Athena is likely the youngest junior on Princeton’s campus. She’s eight months old and only joined the Princeton community four months ago. “But Princeton doesn’t take transfers, let alone babies,” you might say. And you’d be right. But Athena is neither—Athena is a kitten, and she’s not really allowed to be here.
The Housing website explains that students with any pet other than fish (which must be in tanks smaller than 10 gallons) will be charged $25, and “must remove the pet immediately.” If either “the pet or evidence of” is found at the re-inspection of the room, the fine is increased, and the student may face “losing housing priveleges [sic].”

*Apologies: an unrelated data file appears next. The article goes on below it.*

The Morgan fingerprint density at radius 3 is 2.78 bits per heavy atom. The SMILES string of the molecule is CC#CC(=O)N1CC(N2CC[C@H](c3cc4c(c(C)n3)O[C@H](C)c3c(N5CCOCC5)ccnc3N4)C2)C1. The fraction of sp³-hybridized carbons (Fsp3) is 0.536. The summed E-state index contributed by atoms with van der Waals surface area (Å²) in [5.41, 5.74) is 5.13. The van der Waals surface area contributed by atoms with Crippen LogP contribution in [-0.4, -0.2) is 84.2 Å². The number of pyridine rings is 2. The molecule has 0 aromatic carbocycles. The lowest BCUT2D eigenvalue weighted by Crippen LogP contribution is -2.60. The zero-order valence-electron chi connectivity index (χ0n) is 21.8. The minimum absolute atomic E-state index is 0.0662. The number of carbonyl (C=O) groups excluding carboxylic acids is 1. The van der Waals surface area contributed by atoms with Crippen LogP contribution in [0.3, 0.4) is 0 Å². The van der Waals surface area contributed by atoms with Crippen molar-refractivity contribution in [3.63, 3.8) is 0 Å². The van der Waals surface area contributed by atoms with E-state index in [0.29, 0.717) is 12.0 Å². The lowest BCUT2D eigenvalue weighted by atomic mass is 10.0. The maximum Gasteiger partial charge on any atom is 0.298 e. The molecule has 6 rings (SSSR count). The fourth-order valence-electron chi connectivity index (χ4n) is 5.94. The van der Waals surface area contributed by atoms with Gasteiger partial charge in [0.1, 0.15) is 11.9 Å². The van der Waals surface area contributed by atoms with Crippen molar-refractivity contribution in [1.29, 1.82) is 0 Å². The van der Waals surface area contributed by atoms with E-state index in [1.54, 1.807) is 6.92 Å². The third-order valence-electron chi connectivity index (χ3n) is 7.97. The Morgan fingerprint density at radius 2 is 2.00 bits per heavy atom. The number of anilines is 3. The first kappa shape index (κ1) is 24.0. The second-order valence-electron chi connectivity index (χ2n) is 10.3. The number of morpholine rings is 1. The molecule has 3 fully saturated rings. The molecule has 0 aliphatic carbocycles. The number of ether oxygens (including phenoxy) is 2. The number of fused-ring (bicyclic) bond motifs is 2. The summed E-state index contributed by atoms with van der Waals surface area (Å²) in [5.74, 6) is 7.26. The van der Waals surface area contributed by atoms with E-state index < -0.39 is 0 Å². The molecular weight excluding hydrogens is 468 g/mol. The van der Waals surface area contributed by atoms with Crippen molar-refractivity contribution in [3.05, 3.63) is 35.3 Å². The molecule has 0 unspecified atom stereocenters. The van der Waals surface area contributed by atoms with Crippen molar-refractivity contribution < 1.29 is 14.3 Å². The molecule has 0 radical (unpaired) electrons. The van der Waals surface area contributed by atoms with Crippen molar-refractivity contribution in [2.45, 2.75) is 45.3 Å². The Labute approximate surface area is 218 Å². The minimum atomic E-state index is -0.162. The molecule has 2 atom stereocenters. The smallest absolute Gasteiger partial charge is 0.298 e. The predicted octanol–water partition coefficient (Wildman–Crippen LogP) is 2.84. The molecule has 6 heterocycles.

That didn’t stop Athena’s owner, who got her from a pet adoption agency in Trenton last October. Last year, Athena’s owner heard rumors of an “Underground Railroad” for shelter kittens, whereby student volunteers at the shelter fostered kittens until they were old enough for the shelter or found good homes. By the time the student found out more details, the shelter’s administration had changed to one that “apparently detests college students,” thus ending the “kitten revolution” of the Underground Railroad.